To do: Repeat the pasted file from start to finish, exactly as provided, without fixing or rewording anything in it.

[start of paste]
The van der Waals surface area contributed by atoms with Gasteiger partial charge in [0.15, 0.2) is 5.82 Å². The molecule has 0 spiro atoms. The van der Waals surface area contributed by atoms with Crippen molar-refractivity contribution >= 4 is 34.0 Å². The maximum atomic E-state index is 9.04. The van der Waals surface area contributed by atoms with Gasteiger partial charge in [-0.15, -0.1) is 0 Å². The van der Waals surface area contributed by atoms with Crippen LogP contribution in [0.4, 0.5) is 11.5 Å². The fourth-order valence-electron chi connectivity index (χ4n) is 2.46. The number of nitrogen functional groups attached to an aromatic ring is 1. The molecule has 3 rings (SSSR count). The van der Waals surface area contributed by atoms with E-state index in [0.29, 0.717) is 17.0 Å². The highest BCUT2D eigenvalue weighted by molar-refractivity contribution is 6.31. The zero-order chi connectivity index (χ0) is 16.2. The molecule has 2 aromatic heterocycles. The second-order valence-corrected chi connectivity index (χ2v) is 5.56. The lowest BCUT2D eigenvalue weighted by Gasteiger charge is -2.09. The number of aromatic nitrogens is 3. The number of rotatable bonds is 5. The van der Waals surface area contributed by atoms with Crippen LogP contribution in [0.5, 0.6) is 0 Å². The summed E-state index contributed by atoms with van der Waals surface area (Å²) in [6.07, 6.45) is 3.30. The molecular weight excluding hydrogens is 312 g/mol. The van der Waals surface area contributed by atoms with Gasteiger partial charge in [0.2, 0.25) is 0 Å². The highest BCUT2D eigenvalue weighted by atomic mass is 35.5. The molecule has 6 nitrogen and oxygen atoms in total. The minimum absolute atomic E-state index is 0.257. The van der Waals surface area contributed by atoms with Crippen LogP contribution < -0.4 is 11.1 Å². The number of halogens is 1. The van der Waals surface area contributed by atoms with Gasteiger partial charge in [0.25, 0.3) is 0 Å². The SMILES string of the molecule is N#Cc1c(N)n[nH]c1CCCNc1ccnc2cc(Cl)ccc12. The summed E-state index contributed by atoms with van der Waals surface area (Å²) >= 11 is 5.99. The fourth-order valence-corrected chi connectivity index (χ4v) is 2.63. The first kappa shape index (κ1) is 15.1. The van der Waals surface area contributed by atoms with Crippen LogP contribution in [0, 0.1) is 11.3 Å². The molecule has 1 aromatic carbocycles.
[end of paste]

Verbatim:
The van der Waals surface area contributed by atoms with Gasteiger partial charge in [0.15, 0.2) is 5.82 Å². The molecule has 0 spiro atoms. The van der Waals surface area contributed by atoms with Crippen molar-refractivity contribution >= 4 is 34.0 Å². The maximum atomic E-state index is 9.04. The van der Waals surface area contributed by atoms with Gasteiger partial charge in [-0.15, -0.1) is 0 Å². The van der Waals surface area contributed by atoms with Crippen LogP contribution in [0.4, 0.5) is 11.5 Å². The fourth-order valence-electron chi connectivity index (χ4n) is 2.46. The number of nitrogen functional groups attached to an aromatic ring is 1. The molecule has 3 rings (SSSR count). The van der Waals surface area contributed by atoms with E-state index in [0.29, 0.717) is 17.0 Å². The highest BCUT2D eigenvalue weighted by molar-refractivity contribution is 6.31. The zero-order chi connectivity index (χ0) is 16.2. The molecule has 2 aromatic heterocycles. The second-order valence-corrected chi connectivity index (χ2v) is 5.56. The lowest BCUT2D eigenvalue weighted by Gasteiger charge is -2.09. The number of aromatic nitrogens is 3. The number of rotatable bonds is 5. The van der Waals surface area contributed by atoms with Crippen LogP contribution in [0.5, 0.6) is 0 Å². The summed E-state index contributed by atoms with van der Waals surface area (Å²) in [6.07, 6.45) is 3.30. The molecular weight excluding hydrogens is 312 g/mol. The van der Waals surface area contributed by atoms with Gasteiger partial charge in [0.2, 0.25) is 0 Å². The highest BCUT2D eigenvalue weighted by atomic mass is 35.5. The molecule has 6 nitrogen and oxygen atoms in total. The minimum absolute atomic E-state index is 0.257. The van der Waals surface area contributed by atoms with Crippen LogP contribution < -0.4 is 11.1 Å². The number of halogens is 1. The van der Waals surface area contributed by atoms with Gasteiger partial charge in [0.25, 0.3) is 0 Å². The SMILES string of the molecule is N#Cc1c(N)n[nH]c1CCCNc1ccnc2cc(Cl)ccc12. The summed E-state index contributed by atoms with van der Waals surface area (Å²) >= 11 is 5.99. The fourth-order valence-corrected chi connectivity index (χ4v) is 2.63. The first kappa shape index (κ1) is 15.1. The van der Waals surface area contributed by atoms with Crippen LogP contribution in [0, 0.1) is 11.3 Å². The molecule has 1 aromatic carbocycles.